Lessons Learned: Fatality Fire Case Studies

Fortunately, in 1997 the National Wildfire Coordinating Group (NWCG) initiated a project to develop a training course that required trainees to critique the actions of firefighters and tactical decision makers using a lessons learned approach. The intent of the course is to examine various case studies of fatality fires in order to derive specific lessons learned on an individual basis.

The purpose of the Lessons Learned training course is to use historical fatality fires as a learning tool to help tactical decision makers, from advanced firefighter through Operations Section Chief, avoid making similar mistakes in the future. The course is designed as a series of nine case studies. The time required for the course ranges from four to 16 hours, depending on the number of case studies presented. The designers intended the course as a stand alone component of annual safety refresher training, as part of an academy curriculum, or to enhance other training courses.7

The fatality fire case study approach is not entirely new. Studies of fatality fires have been used as a teaching tool in the U.S. since the early 1970s, when the Los Angeles County Fire Department and California Department of Forestry developed formal courses around casualty fires. The NWCG included the analysis of fatal wildfires fires in the 1978 version of their Crew Boss course.

The contemporary Lessons Learned course materials combine the benefits of the fatality case studies approach with a methodology employed in military "staff rides," a training technique conveying the lessons of historical battles for current application. The approach requires participants to learn the facts, understand cause and effect and analyze the results. When conducted effectively, this analysis challenges the participant to decide what these cause and effect relationships mean to them, or what lessons can be learned for immediate or future application. 8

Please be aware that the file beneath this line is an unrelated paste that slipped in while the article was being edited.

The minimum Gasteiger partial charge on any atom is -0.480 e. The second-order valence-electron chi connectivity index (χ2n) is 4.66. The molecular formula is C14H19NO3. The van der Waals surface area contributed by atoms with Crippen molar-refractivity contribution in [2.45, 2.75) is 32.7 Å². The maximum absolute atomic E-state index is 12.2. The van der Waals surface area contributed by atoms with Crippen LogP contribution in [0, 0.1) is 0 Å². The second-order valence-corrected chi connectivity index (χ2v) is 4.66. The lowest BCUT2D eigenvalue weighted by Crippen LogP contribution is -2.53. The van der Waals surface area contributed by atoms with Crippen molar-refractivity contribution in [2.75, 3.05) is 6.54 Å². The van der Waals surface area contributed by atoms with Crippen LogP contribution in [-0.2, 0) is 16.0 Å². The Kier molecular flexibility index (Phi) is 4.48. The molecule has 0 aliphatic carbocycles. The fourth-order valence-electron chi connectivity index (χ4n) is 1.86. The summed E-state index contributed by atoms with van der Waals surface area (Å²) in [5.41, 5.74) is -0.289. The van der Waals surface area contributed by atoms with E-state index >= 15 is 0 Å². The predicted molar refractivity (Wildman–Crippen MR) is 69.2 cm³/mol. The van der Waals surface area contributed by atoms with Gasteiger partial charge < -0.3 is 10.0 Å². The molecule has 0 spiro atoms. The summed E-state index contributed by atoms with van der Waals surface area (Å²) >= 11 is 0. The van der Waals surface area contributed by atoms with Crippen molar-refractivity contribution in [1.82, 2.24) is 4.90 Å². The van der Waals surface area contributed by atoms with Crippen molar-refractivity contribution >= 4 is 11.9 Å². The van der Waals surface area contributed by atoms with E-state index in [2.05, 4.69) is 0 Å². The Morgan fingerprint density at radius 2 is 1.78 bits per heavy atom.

Staff rides include extensive, systematic, preliminary study and visitation to actual battle sites. The Fatality Fires course employs concise background material from investigative reports and replaces on-site reconnaissance with video presentation in the interest of making the training accessible to as many participants as possible while minimizing time requirements, logistics and cost.

The cornerstone of the Lessons Learned curriculum is its inclusion of a five step risk management process, adapted for wildland fire operations from a method employed by the U.S. Army. The risk management process provides firefighters and tactical decision makers with a decision making aid for identifying and mitigating hazards during fireline operations. The process provides a framework within which firefighters can better apply existing tactical safety guidelines used in the United States.

This approach directly addresses a key recommendation of the firefighter safety study. According to the study report, the agencies must "prepare firefighters with a framework for applying (versus just "knowing") fire safety guidelines, and influencing the decision making process." The report goes on to say that "Training firefighters to use a common risk management process will provide such a framework."9